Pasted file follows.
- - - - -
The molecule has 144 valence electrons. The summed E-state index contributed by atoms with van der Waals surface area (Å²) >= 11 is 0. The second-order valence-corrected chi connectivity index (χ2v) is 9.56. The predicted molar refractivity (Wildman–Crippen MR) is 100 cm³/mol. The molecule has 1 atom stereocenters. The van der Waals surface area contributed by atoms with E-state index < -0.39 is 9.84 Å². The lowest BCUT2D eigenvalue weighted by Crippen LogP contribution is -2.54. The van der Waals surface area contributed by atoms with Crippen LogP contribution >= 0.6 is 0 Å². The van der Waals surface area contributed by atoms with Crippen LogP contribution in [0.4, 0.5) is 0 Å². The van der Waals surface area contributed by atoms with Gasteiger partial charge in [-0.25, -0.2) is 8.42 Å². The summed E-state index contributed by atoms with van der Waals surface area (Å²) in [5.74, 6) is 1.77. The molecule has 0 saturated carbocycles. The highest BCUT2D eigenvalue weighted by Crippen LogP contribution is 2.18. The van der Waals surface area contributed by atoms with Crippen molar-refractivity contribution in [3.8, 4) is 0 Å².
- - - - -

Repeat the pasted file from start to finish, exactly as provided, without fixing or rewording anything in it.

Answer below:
The molecule has 144 valence electrons. The summed E-state index contributed by atoms with van der Waals surface area (Å²) >= 11 is 0. The second-order valence-corrected chi connectivity index (χ2v) is 9.56. The predicted molar refractivity (Wildman–Crippen MR) is 100 cm³/mol. The molecule has 1 atom stereocenters. The van der Waals surface area contributed by atoms with E-state index < -0.39 is 9.84 Å². The lowest BCUT2D eigenvalue weighted by Crippen LogP contribution is -2.54. The van der Waals surface area contributed by atoms with Crippen LogP contribution >= 0.6 is 0 Å². The van der Waals surface area contributed by atoms with Crippen LogP contribution in [0.4, 0.5) is 0 Å². The van der Waals surface area contributed by atoms with Gasteiger partial charge in [-0.25, -0.2) is 8.42 Å². The summed E-state index contributed by atoms with van der Waals surface area (Å²) in [5.74, 6) is 1.77. The molecule has 0 saturated carbocycles. The highest BCUT2D eigenvalue weighted by Crippen LogP contribution is 2.18. The van der Waals surface area contributed by atoms with Crippen molar-refractivity contribution in [3.8, 4) is 0 Å².